I bypassed last week’s Old School Friday because I had Record Store Day fish to fry. You’ll forgive me. I have faith. I also have some Me Phi Me in the CD player.
I mentioned in my original entry in the Old School Fridays series that I at one time owned every rap album in the BMG monthly music catalog. No exaggeration, really. As a result of that obsession to discover this totally new (to me) arena of music, I had a lot of bad CDs… but for every three truly terrible rap records I bought, I discovered something spectacular, something that I probably wouldn’t have heard otherwise.
Me Phi Me’s ONE came out in 1992 as a rebuttal to the gangster rap that had just begun to gain some crossover attraction. For this album, I have no particular story of discovery or happenstance, but it’s always stuck with me and grounds me in that Detroit-era time period. Best classified as “folk rap,” Me Phi Me (born La-Ron K. Wilburn) hailed from Flint, Michigan and he conceived the name Me Phi Me as an homage to the historically black fraternities Alpha Phi Alpha and Kappa Alpha Psi.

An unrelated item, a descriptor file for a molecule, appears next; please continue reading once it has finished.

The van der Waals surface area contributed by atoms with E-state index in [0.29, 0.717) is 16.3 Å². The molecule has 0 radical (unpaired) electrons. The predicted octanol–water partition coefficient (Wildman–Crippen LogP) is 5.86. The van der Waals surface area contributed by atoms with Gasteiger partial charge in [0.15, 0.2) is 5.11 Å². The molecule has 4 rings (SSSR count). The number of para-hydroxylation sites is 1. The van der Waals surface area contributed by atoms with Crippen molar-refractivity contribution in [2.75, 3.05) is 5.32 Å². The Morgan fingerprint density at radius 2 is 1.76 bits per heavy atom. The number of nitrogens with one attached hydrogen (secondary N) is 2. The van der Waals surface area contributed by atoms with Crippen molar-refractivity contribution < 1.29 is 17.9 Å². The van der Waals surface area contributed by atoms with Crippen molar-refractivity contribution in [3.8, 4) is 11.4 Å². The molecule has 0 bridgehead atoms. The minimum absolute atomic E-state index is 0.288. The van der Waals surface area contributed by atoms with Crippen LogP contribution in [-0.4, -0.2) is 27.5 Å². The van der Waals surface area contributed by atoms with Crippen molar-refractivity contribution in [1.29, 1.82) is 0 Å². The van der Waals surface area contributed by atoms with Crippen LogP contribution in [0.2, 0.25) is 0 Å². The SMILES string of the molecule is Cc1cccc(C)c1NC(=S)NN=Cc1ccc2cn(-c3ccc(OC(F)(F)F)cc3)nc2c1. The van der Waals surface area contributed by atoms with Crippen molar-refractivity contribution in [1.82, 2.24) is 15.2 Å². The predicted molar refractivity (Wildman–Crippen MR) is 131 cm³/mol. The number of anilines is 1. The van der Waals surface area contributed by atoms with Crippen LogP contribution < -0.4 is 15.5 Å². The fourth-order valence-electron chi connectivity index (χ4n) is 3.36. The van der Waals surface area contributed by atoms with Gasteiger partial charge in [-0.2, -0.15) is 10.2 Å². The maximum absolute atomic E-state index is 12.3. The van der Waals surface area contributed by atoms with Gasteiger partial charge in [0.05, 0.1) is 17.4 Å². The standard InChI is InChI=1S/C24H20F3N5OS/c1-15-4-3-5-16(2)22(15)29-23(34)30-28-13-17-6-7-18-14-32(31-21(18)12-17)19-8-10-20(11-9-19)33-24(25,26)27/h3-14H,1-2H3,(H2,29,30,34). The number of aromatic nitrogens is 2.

He gained some notoriety for appearing on the Reality Bites soundtrack, but beyond that and some buzz bin play on BET and MTV, Me Phi Me never gained much widespread popularity. Snippets of lyrics always stayed with me, especially this second verse from “Keep It Goin”:
You heard the rhythm
Saw the mechanism, what a funky system
Coming from the capital P, the H… I am a new age warrior
Fighting the battle for joy and euphoria
I march to the beat of a different drummer
Spring, winter, fall and summer
To show them what happens when you’re proud and strong
You keep going all night long
Here’s Me Phi Me’s “Keep It Goin'”